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Re: The Peters Strikes Back (pterosaurs)
Darren Naish wrote:
-- Wing membranes. At the moment the bulk of the
evidence indicates that extensive wing membranes are more
likely than narrow-chord ones.
>> A bulk of evidence would be great! But I'm looking for one example.
I am particularly impressed
by data showing a correlation between fore- and hindlimb
lengths: this is Elvidge and Unwin's data (see new JVP
abstract volume, p. 48A).
>> You can have fore and hindlimb correlation and also have a decoupled wing.
As usual, I know that anecodates
don't count for much, but I have seen an unpublished
(azhdarchoid) specimen at Karlsruhe which appeared to
show an extensive wing membrane.
>> Then someone in Karlsruhe gets the steak dinner. Get us together! I'm
>> metaphorically holding my breath, but previous such examples have not proven
>> valid. I am _not_ being sarcastic when I say: I would genuinely like to see
>> a deep wing membrane. And a pteroid sticking out anteriorly insitu. And a
>> plantigrade dimorphodontid track. And a pterosaur egg. (Wouldn't we all!)
>> Evidence is what it's all about.
I am far from convinced
by your interpretations of specimens as shown in, e.g., your
_Historical Biology_ paper. Let me emphasise to you
(again) that I have gone into the whole pterosaur issue
open-minded and without any original preference for any
particular view of pterosaur life appearance and phylogeny.
Unwin did cast a few spells and utter some subliminal
things down the telephone but they didn't sway me...
>> I appreciate your open-mindedness. What didn't convince you?
But the point alluded to in the quote is
that, so far as we know, pterosaurs did not radiate as miriad
passerine/microbat-like forms.. in other words there is
"Little indication that pterosaurs radiated as small forms of
terrestrial environments, as both birds and bats did". Ok
there are anurognathids and whatnot but, well, I don't think
you can reasonably disagree with this statement.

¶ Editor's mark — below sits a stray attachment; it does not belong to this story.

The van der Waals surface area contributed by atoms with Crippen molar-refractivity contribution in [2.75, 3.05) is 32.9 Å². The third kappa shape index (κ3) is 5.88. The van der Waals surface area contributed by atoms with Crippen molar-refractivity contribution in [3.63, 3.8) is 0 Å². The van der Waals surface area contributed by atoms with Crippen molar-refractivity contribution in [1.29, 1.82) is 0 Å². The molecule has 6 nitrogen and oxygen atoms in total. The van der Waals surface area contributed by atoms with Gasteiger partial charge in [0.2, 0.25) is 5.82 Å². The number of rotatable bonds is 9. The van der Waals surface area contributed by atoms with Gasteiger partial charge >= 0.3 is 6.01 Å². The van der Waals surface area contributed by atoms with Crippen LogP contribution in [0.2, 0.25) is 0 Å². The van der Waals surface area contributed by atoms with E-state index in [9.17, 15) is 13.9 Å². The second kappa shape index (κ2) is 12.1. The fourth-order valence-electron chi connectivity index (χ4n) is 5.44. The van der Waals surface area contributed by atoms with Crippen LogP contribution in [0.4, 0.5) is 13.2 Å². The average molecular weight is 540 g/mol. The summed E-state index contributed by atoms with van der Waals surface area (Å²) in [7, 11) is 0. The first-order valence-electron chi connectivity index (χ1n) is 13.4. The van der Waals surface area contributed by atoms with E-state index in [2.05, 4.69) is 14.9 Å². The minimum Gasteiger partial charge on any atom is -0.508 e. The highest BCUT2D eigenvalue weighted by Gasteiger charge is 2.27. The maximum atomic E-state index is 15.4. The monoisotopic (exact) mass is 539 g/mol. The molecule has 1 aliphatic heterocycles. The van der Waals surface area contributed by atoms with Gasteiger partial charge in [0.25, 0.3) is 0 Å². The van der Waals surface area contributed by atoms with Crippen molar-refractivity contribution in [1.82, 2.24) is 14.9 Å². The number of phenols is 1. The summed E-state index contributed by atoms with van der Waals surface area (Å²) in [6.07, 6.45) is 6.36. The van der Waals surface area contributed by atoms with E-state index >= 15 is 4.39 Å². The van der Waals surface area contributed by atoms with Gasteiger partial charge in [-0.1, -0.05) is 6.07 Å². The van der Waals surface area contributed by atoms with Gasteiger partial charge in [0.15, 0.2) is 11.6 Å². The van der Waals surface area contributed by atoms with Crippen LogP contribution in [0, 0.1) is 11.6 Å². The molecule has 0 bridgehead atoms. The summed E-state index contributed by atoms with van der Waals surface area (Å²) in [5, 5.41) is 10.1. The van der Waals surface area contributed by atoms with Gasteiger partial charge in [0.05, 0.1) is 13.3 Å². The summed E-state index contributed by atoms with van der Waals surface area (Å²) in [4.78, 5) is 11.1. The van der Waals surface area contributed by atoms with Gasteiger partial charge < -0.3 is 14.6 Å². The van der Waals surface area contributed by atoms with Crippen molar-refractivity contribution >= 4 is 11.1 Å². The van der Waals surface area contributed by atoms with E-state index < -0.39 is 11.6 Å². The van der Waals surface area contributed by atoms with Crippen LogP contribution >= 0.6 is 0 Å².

>> I wasn't thinking in terms of aquatic versus terrestrial. Thank you
for clearing that up for me. And not to be argumentative here -- while I agree
that there does
appear to be a definite tie to the water in non-dimorphodontids,
that still leaves a number of dimorphodontids (and their numbers are
-- Quadrupedality vs bipedality. Sorry Dave, while I'm
happy for facultative bipedality in pterosaurs, assorted lines
of evidence show that quadrupedality is presently better
supported. The lizards you cite do not have the same CoG
problems that the pterosaurs do.
>> What sort of ptero/lizard CoG problems are you referring to? Perhaps we
address these issues?
Your implication that
people in this generation (whatever that means) are ignoring
what you say is unfair: people might be disagreeing with
you because you might be wrong, not because they're
blinkered or stupid.
>> The problem might be that no one has argued against
my hypotheses, either privately (in my presence) or in press. I gave a damn good
argument that, although it came out of an unexpected an overlooked corner,
it answered a lot of questions. So I'm left wondering... (is it my breath?)
Hind limb diversity: compare big-footed Pterodaustro to
Entirely valid BUT pterosaur hindlimb diversity is still
lower than that seen in decoupled birds. That's the point.
>> You're assuming that pterosaur hind limbs are coupled. Hind limb diversity
>> -- or
_any_ kind of statistical analysis might not show that. Only _evidence_ can
Re: pterosaur ancestry, yes personally I agree with you that
prolacertiforms appear to be the most likely ancestors of
pterosaurs. But more data is still needed for us to be
confident about this and I note that some pterosaur workers
are still luke-warm to the idea.
>> Why is this so? What's the counter-argument? What's the better hypothesis?
I'm totally in the dark on this. I _know_ it's not Scleromochlus.
I do not however agree with
your interpretation of prolacertiforms as dinosaur-like
>> Only to the extent that, like little dinosaurs, they could run bipedally.
>> From a distance, if
you weren't able to determine the greater sprawl of the femora, you might
mistake one for
a little dinosaur.
Re: _Cearadactylus_ nested with ctenochasmatoids...
This should have been Dr. Unwin's clue that this could not
Ah, you have magic powers too? I thought the purpose of a
cladistic analysis was to produce results based on data, not
to show what is intuitively most satisfying.
>>> The results are from my own cladistic analysis, Darren. Almost 180
>>> characters and 90+ taxa. And
I've often seen that when something doesn't seem right, it needs to be further
investigated. I understand
Dr. Unwin's situation more than you might realize, however. The most difficult
part of the pterosaur cladogram
to figure out is the basal pterodactyloid situation. I struggled a long time
with the problem until it all crystalized.
And I'll send you the data, if interested.
Re: While virtually nothing is known about
> This will be known soon.
Err, yeah. Having seen the evidence for your pterosaur
babies Dave all I can say is.. good luck convincing
>>> While some embarassing over enthusiam did occur early on, the quest did
>>> turn up
some valid results in the past few weeks -- that you haven't seen. No one bats
And, hopefully to my credit, I acknowledged those early errors.
All the best and, hey, no hard feelings:)
>> It'll all come out in the wash. I'm having too much fun to quit. Will you be
>> at SVP? I'm sure you
don't want to miss out on the fun when I reveal the Chinese vampire to a
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